By Sam Levin
By Jessica Lussenhop
By Sam Levin
By Timothy Lane
By Sam Levin
By Dennis Brown
By Chris Parker
By Sam Levin
They excite the hatred of the bourgeois even though inoffensive as sheep.... that hatred is linked to something deep and complex; it is found in all orderly people. It is the hatred that they feel for the bedouin, the heretic, the philosopher, the solitary, the poet, and there is fear in that hatred.
-- Gustave Flaubert in a letter to George Sand, written after a visit to a camp of gypsies at Rouen, France Stand, very quiet, on the corner of Meramec and Gustine, and listen. You're deep in scrubby-Dutch country, where people live on one street their whole lives and order trumps pleasure every time. But if the wind blows right, you'll hear the wild, sad strains of the Roma violin, the shimmer of the tambourine-drum.
It's about the only way you'd know they are here.
We don't recognize the Roma -- some have dark, finely drawn Indian faces, whereas others are "white gypsies," pale as a northern European. They don't have Roma surnames; they have names straight from the tortuous Balkan history that drove them here. They're not quick to announce themselves, either; if they meet someone American-born, they just say they are Bosnian. But they speak Romani -- and often five or six other languages -- and they are indeed "gypsies," the old derogatory term many still use themselves as a shortcut for the gadje who know no better.
Gadje is Romani for the rest of us, anyone who is not Roma. The word itself is pretty neutral, taken from the Sanskrit word for "civilian." But for these immigrants, it's a bruised and wary reference to the other immigrants from Bosnia-Herzegovina, the ones they say despise them.
To the Roma, religion, race and ethnicity matter about as much as whether a man takes cream in his coffee. They scorn dogma, ignore bloodlines, protect no homeland. And in the past decade's fierce Balkan wars, they paid a price for this neutrality. Some were drafted at gunpoint, some tortured or killed as traitors; some camped amid sewage in Macedonia, ignored by refugee agencies, and at least 100 drowned in the dark waters off the coast of Montenegro, trying to reach Italy. Those who stayed put fared worse. In Kosovo, they were first forced to dig graves for ethnic Albanians murdered by the Serbs, then branded collaborators by the Kosovo Liberation Army, then asked by United Nations officials to dig graves for the Serbs because there was no one else left who would.
For the gadje refugees, war was hell, too. Familiar lives shattered, they streamed into western Europe, then St. Louis and other American resettlement centers. But for the Roma, Eastern Europe has ceased to be hospitable, and most of Western Europe is refusing them entry, suspecting motives more economic than political. Until a recent panic, the United Kingdom was the gentle exception, allowing Roma to enter and then shooing them from town to town or building "accommodation units" in old industrial parks. But now even England is lifting the drawbridge.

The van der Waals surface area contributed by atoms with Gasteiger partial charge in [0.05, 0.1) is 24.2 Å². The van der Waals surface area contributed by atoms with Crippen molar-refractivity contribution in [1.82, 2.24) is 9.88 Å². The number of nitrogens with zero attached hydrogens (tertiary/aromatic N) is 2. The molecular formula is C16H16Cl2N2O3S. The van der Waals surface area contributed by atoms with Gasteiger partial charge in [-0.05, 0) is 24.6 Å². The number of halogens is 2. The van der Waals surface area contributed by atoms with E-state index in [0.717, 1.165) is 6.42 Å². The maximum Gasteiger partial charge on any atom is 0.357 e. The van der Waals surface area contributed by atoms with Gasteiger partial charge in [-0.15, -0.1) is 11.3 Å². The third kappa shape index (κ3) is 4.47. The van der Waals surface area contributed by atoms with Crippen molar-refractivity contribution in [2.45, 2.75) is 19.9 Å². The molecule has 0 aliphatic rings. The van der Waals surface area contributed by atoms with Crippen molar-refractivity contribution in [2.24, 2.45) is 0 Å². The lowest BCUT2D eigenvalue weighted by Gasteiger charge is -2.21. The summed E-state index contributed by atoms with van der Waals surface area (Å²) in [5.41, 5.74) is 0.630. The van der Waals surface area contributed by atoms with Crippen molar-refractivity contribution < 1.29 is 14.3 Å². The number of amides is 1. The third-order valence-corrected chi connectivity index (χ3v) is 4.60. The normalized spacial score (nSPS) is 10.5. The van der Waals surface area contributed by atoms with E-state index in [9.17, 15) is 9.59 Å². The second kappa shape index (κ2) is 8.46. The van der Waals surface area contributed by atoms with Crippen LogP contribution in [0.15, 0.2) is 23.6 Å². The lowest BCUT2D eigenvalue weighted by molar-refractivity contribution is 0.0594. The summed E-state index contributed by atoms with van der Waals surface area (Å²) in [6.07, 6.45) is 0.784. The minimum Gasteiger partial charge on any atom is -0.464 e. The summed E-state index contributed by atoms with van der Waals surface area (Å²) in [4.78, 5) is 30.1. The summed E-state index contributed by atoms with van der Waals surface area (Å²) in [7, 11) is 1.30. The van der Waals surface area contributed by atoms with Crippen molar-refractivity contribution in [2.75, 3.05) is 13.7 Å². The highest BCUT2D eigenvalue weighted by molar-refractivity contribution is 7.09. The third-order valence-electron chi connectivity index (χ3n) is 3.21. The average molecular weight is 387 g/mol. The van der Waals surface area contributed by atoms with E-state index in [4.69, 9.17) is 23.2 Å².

So they are here, a tiny, rocky, hidden cove in the sea of 22,000 immigrants from Bosnia-Herzegovina. Roma rent flats next door to their countrymen, drink the same strong sweet boiled coffee, listen to music at the Sarajevo restaurant on Chippewa every Saturday night.
But here, like everywhere else they have been, they know exactly what the gadje think of them.
"In Bosnia, gypsies are people who didn't have a house, who live in tents and don't work," offers Senada Delic, who was born in the southern part of Bosnia-Herzegovina. "A lot don't know writing, don't know reading. They go to every house and say, 'Give me money, give me bread,' and people do, because God sees." In her work for a long-distance-telephone company, Delic has noticed a lot of Romani voices lately; she says "they speak Bosnian but not true," and her tone is disapproving. "Gypsies like to sit down; they like a lot of music. They are very happy people; they care about nothing."
Amir Hotic, president of BIH Travel here in St. Louis, remembers watching the gypsies dress up grizzly bears to dance while people threw money from the balconies of Zavidovici. "That is how they lived," he says. "We were always afraid of the gypsies. After the Sunday matinee, the gypsy kids always fought with us. And if you were bad, your mother would say, 'I'm going to give you to an old gypsy woman, and she will take you to Italy.'"
Ron Klutho has heard these stories, too. A lanky, gentle English as a Second Language teacher who coordinates refugee services at St. Pius V Church on South Grand Boulevard, he learned that hundreds of Roma were living nearby and wanted to help them. "Bosnians would tell me, 'Don't waste your time -- they don't want to work, they're not educated, they're lazy,'" he recalls. "They would lick a finger and put it in the air and say, 'The gypsies are like this. Whatever it would behoove them to be today.'"
When Klutho started meeting Roma families, he felt as if somebody had poured the pieces of two jigsaw puzzles into a single box. Some pieces fit what he'd heard -- the apartments on Spring Avenue and Delor Street where he saw children playing outside on school days; the adults who came to St. Pius pleading for money they didn't need and jobs they wouldn't keep. "I got one couple jobs at a cafeteria, and the guy said they worked really well -- and four days later they quit and moved to Florida," he sighs. "They'll be back; before, they moved to Kentucky for a while, and then to Minnesota, and just here in St. Louis they moved from to Ohio to Halliday to Roger to Spring to Ellenwood. I've run out of spaces in my address book!"
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